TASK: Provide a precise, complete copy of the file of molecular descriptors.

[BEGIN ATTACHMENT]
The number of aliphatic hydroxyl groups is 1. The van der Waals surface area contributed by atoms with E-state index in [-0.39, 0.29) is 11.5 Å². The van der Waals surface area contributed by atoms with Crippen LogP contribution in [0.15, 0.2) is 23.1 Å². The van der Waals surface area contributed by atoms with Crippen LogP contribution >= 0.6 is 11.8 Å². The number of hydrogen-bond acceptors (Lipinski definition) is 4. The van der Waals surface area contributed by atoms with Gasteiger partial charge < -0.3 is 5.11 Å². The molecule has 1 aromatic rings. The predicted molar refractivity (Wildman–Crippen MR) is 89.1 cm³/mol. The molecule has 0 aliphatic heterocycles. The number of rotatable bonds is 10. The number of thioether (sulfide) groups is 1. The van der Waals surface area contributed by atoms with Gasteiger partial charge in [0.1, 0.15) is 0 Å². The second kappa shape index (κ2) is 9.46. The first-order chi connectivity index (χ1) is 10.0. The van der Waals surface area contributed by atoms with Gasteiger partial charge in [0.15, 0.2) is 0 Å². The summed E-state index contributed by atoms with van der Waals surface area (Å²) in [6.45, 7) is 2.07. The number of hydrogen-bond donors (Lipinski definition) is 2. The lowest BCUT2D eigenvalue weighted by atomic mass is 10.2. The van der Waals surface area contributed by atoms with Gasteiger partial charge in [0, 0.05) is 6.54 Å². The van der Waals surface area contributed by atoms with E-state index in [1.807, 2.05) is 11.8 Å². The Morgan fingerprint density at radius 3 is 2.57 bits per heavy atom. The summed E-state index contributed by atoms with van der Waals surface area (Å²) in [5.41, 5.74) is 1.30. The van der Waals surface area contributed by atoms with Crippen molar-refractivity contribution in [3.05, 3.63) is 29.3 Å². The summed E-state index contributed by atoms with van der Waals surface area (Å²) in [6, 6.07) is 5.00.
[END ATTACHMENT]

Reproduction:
The number of aliphatic hydroxyl groups is 1. The van der Waals surface area contributed by atoms with E-state index in [-0.39, 0.29) is 11.5 Å². The van der Waals surface area contributed by atoms with Crippen LogP contribution in [0.15, 0.2) is 23.1 Å². The van der Waals surface area contributed by atoms with Crippen LogP contribution >= 0.6 is 11.8 Å². The number of hydrogen-bond acceptors (Lipinski definition) is 4. The van der Waals surface area contributed by atoms with Gasteiger partial charge < -0.3 is 5.11 Å². The molecule has 1 aromatic rings. The predicted molar refractivity (Wildman–Crippen MR) is 89.1 cm³/mol. The molecule has 0 aliphatic heterocycles. The number of rotatable bonds is 10. The number of thioether (sulfide) groups is 1. The van der Waals surface area contributed by atoms with Gasteiger partial charge in [0.1, 0.15) is 0 Å². The second kappa shape index (κ2) is 9.46. The first-order chi connectivity index (χ1) is 10.0. The van der Waals surface area contributed by atoms with Gasteiger partial charge in [0.15, 0.2) is 0 Å². The summed E-state index contributed by atoms with van der Waals surface area (Å²) in [6.45, 7) is 2.07. The number of hydrogen-bond donors (Lipinski definition) is 2. The lowest BCUT2D eigenvalue weighted by atomic mass is 10.2. The van der Waals surface area contributed by atoms with Gasteiger partial charge in [0, 0.05) is 6.54 Å². The van der Waals surface area contributed by atoms with E-state index in [1.807, 2.05) is 11.8 Å². The Morgan fingerprint density at radius 3 is 2.57 bits per heavy atom. The summed E-state index contributed by atoms with van der Waals surface area (Å²) in [5.41, 5.74) is 1.30. The van der Waals surface area contributed by atoms with Crippen molar-refractivity contribution in [3.05, 3.63) is 29.3 Å². The summed E-state index contributed by atoms with van der Waals surface area (Å²) in [6, 6.07) is 5.00.